|Introduction to SQL|
|Form Query User Guide|
|SkyServer Traffic Page|
|Contact Help Desk|
Deblending Overlapping Objects
One of the jobs of the frames pipeline
Bright objects are measured at least twice: once with a global sky
Once objects are detected, they are deblended by identifying individual peaks within each object, merging the list of peaks across bands, and adaptively determining the profile of images associated with each peak, which sum to form the original image in each band. The originally detected object is
referred to as the "parent" object and has the flag
The list of peaks in the parent is trimmed to combine peaks (from different bands) that are too close to each other (if this happens, the flag PEAKS_TOO_CLOSE is set in the parent). If there are more than 25 peaks, only the most significant are kept, and the flag DEBLEND_TOO_MANY_PEAKS is set in the parent.
In a number of situations, the deblender decides not to process a BLENDED object; in this case
the object is flagged as NODEBLEND. Most objects with EDGE set are not deblended. The exceptions
are when the object is large enough (larger than roughly an arcminute) that it will most likely not be
completely included in the adjacent scan line either; in this case, DEBLENDED_AT_EDGE is set, and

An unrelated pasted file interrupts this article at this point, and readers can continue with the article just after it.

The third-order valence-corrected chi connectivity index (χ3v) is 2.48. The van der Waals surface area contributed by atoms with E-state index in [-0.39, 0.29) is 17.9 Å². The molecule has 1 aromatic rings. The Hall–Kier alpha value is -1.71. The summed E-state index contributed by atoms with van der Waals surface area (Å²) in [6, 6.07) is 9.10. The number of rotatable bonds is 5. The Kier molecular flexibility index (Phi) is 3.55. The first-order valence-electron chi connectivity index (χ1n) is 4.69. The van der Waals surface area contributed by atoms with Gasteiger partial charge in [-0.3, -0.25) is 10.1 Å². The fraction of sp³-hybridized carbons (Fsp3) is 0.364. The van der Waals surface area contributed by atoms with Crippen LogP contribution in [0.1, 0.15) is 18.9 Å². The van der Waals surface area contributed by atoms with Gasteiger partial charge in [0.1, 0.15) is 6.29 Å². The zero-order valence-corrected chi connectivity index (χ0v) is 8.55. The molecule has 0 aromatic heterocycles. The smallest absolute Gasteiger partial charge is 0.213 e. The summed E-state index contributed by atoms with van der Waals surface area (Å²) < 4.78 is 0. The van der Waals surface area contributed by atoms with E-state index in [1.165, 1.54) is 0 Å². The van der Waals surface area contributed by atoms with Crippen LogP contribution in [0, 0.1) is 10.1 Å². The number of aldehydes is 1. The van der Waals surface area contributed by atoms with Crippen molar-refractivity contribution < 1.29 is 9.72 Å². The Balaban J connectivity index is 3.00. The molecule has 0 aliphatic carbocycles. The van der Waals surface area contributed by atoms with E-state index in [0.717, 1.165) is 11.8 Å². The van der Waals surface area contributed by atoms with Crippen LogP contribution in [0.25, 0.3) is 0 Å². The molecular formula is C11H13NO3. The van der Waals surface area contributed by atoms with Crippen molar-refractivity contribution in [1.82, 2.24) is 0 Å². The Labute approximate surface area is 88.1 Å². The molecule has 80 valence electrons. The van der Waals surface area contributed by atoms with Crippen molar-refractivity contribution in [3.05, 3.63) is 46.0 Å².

the deblender gives it its best shot. When an object is larger than half a frame,the deblender also
gives up, and the object is flagged as TOO_LARGE. Other intricacies of the deblending results are
recorded in flags described on the Object Flags section of the Flags page
On average, about 15% - 20% of all detected objects are blended, and many of these are superpositions of galaxies that the deblender successfully treats by separating the images of the nearby objects. Thus, it is almost always the childless (nChild=0, or !BLENDED || (BLENDED && NODEBLEND)) objects that are of most interest for science applications. Occasionally, very large galaxies may be treated somewhat improperly, but this is quite rare.
The behavior of the deblender of overlapping images has been further improved since the DR1; these changes are most important for bright galaxies of large angular extent (> 1 arcmin). In the EDR, and to a lesser extent in the DR1, bright galaxies were occasionally "shredded" by the deblender, i.e., interpreted as two or more objects and taken apart. With improvements in the code that finds the center of large galaxies in the presence of superposed stars, and the deblending of stars superposed on galaxies, this shredding now rarely happens. Indeed, inspections of several hundred NGC galaxies shows that the deblend is correct in 95% of the cases; most of the exceptions are irregular galaxies of various sorts.